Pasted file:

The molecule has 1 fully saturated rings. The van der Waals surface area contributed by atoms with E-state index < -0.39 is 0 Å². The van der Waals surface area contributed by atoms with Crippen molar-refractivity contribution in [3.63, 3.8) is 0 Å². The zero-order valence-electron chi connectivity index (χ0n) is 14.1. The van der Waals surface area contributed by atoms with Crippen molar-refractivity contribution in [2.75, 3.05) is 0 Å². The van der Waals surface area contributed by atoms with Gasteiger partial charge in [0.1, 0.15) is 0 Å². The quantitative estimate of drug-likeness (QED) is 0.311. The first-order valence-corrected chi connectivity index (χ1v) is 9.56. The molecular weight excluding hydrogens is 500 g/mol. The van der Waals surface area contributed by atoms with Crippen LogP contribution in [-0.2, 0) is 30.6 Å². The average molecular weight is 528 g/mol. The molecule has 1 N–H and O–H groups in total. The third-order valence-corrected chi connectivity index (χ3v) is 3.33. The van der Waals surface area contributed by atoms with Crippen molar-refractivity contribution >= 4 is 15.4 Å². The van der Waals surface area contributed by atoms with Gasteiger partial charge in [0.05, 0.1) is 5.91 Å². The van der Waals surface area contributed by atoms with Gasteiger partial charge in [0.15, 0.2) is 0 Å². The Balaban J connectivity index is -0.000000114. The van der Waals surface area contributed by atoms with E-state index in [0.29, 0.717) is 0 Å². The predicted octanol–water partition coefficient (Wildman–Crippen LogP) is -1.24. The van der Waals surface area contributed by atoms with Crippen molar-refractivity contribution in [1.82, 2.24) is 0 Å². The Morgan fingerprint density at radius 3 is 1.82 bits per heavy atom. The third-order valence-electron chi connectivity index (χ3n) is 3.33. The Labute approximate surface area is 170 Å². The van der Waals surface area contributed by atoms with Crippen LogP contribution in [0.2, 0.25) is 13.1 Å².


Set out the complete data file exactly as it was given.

The molecule has 1 fully saturated rings. The van der Waals surface area contributed by atoms with E-state index < -0.39 is 0 Å². The van der Waals surface area contributed by atoms with Crippen molar-refractivity contribution in [3.63, 3.8) is 0 Å². The zero-order valence-electron chi connectivity index (χ0n) is 14.1. The van der Waals surface area contributed by atoms with Crippen molar-refractivity contribution in [2.75, 3.05) is 0 Å². The van der Waals surface area contributed by atoms with Gasteiger partial charge in [0.1, 0.15) is 0 Å². The quantitative estimate of drug-likeness (QED) is 0.311. The first-order valence-corrected chi connectivity index (χ1v) is 9.56. The molecular weight excluding hydrogens is 500 g/mol. The van der Waals surface area contributed by atoms with Crippen LogP contribution in [-0.2, 0) is 30.6 Å². The average molecular weight is 528 g/mol. The molecule has 1 N–H and O–H groups in total. The third-order valence-corrected chi connectivity index (χ3v) is 3.33. The van der Waals surface area contributed by atoms with Crippen molar-refractivity contribution >= 4 is 15.4 Å². The van der Waals surface area contributed by atoms with Gasteiger partial charge in [0.05, 0.1) is 5.91 Å². The van der Waals surface area contributed by atoms with Gasteiger partial charge in [0.15, 0.2) is 0 Å². The Balaban J connectivity index is -0.000000114. The van der Waals surface area contributed by atoms with E-state index in [0.29, 0.717) is 0 Å². The predicted octanol–water partition coefficient (Wildman–Crippen LogP) is -1.24. The van der Waals surface area contributed by atoms with Crippen molar-refractivity contribution in [1.82, 2.24) is 0 Å². The Morgan fingerprint density at radius 3 is 1.82 bits per heavy atom. The third-order valence-electron chi connectivity index (χ3n) is 3.33. The Labute approximate surface area is 170 Å². The van der Waals surface area contributed by atoms with Crippen LogP contribution in [0.2, 0.25) is 13.1 Å².